Wolff: Hamilton was looking for pole

lewis hamilton wolff pole dutch gp

Toto Wolff believes Lewis Hamilton could have taken pole position for the 2022 Dutch Grand Prix but a late yellow flag scuppered the Mercedes driver’s chances of doing so, but optimism for the race prevails.

Instead, of course, first place goes to local hero Max Verstappen, whose Red Bull teammate Sergio Perez spun in his final Q3 race, ruining those behind him, including Hamilton and his teammate George Russell.

What could have been was not how Mercedes team boss Wolff had to accept: “It’s very frustrating, we were a tenth ahead of Verstappen and Leclerc, so Lewis was on pole. We were ahead.

“Obviously not the case in the end. “I think [Perez] he pushed a lot and lost it. It’s not her fault. You lose pole for a yellow flag or you lose pole by a few hundredths for running first. It is always later that you know better.”

Wolff was referring to the fact that the Silver Arrows were the last to hit the track for the final shot of Q3, which always carries the risk of a yellow flag sector spoiling things, as it did for the drivers on Saturday. of Mercedes.

Wolff: We have a strong race car that has been in a good place all weekend

hamilton mercedes wolff dutch f1 gp

While pole begged Hamilton, he is set to line up fourth on the grid ahead of Russell in sixth, from where Wolff believes there are opportunities for his drivers: “We have a strong race car that has been in a good place all the time. Weekend. and starting in the second row, tomorrow everything is possible.

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“We developed a car that gains a lot of downforce with a low ride height and sometimes you can’t run low because you’re hitting the ground. You are forced to make set-up concessions that take the car away from its sweet spot, but here in Zandvoort we can find that spot much more easily,” added Wolff.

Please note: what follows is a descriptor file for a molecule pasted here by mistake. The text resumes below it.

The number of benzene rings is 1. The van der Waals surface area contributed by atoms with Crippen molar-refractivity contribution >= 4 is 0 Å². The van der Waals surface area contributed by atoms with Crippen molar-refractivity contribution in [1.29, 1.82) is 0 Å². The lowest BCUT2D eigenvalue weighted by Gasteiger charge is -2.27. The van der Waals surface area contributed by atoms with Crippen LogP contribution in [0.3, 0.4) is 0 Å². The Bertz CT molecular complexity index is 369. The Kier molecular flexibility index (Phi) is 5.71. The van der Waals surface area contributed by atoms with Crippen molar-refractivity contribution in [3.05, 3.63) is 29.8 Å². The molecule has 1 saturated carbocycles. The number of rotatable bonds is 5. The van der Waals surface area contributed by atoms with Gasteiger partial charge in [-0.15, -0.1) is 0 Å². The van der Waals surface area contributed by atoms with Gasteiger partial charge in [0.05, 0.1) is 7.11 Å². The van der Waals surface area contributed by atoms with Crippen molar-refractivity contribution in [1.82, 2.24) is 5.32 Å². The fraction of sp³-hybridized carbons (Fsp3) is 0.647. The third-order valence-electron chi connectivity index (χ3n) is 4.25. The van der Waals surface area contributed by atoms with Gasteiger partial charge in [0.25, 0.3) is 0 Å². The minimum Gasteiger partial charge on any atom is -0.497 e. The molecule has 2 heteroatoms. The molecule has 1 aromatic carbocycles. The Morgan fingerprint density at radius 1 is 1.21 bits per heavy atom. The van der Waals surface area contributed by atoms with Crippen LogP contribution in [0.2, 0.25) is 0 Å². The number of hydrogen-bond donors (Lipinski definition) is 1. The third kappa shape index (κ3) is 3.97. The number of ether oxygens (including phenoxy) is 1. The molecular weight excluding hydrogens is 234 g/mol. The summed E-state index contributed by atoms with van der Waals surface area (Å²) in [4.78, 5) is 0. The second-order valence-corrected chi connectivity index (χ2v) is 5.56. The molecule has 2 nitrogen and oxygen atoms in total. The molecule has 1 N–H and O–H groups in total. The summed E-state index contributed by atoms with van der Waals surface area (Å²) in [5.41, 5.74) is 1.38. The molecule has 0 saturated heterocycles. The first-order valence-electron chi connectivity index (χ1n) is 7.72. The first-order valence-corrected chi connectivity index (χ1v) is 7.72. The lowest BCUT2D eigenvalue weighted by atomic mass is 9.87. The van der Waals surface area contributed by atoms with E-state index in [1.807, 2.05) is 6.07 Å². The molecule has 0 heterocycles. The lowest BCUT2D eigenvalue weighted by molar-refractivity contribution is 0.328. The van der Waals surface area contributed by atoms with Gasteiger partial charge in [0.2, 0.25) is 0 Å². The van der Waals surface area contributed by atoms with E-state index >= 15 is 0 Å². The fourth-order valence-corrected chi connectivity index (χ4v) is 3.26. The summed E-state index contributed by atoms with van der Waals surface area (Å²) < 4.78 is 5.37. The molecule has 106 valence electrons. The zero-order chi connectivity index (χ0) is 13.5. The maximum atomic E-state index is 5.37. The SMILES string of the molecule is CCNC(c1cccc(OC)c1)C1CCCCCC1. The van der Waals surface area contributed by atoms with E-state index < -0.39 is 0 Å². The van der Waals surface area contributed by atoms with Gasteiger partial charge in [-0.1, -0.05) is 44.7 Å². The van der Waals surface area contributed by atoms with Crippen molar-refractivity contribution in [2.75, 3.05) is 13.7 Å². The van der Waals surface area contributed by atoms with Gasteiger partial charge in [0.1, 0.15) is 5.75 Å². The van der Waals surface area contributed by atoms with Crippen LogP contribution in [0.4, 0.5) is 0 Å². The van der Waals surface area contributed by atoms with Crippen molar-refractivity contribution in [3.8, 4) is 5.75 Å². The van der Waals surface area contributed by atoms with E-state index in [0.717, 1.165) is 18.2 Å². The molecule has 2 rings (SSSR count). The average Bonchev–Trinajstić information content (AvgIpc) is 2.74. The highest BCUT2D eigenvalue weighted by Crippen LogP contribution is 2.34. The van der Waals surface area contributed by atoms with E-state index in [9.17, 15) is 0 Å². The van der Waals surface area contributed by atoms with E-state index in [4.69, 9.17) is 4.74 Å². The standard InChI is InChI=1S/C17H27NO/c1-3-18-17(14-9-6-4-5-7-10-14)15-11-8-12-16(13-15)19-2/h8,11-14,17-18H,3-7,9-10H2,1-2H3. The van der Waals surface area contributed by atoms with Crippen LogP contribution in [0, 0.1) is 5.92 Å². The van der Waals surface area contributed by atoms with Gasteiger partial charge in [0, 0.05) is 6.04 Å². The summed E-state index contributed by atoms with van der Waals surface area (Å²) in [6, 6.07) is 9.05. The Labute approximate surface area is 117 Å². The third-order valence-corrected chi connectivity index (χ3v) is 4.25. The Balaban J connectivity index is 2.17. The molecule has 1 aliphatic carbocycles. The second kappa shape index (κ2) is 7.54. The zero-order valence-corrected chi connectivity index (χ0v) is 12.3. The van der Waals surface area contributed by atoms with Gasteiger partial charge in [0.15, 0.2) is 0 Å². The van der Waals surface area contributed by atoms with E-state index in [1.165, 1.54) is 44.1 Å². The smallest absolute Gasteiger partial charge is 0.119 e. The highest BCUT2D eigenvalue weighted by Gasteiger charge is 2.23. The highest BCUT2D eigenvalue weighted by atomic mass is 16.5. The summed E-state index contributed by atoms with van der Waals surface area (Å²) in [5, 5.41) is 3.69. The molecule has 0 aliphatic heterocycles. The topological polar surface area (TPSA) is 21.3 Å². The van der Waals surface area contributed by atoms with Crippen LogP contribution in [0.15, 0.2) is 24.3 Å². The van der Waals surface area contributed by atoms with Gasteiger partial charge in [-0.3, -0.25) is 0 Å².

Track boss Andrew Shovlin is also confident that the race could bode well for Mercedes: We did some race work this morning during final practice.

“Both drivers were encouraged by the way the car was handling and the care of their tyres, so hopefully it bodes well for tomorrow. It’s also hard to know where everyone is going in terms of strategy for tomorrow.

“There was not a lot of long-term data due to a number of red flags, so it may be that we see a variety of strategies up and down the grid that could give us an opportunity. We normally run better than we qualified for and if that was the case we should be able to make good progress in the race,” Shovlin concluded.

Mercedes are yet to win a Grand Prix this season, and they are out of contention in the drivers’ title race, and are uncomfortably behind in the constrictors’ standings.

Victory in the Netherlands on Sunday would go a long way in turning the tide of their season but, first, they need to get past the feisty duo of Ferrari and the rampaging Verstappen, who are looking to ignite the Orange Army with back-to-back victories on home soil. .

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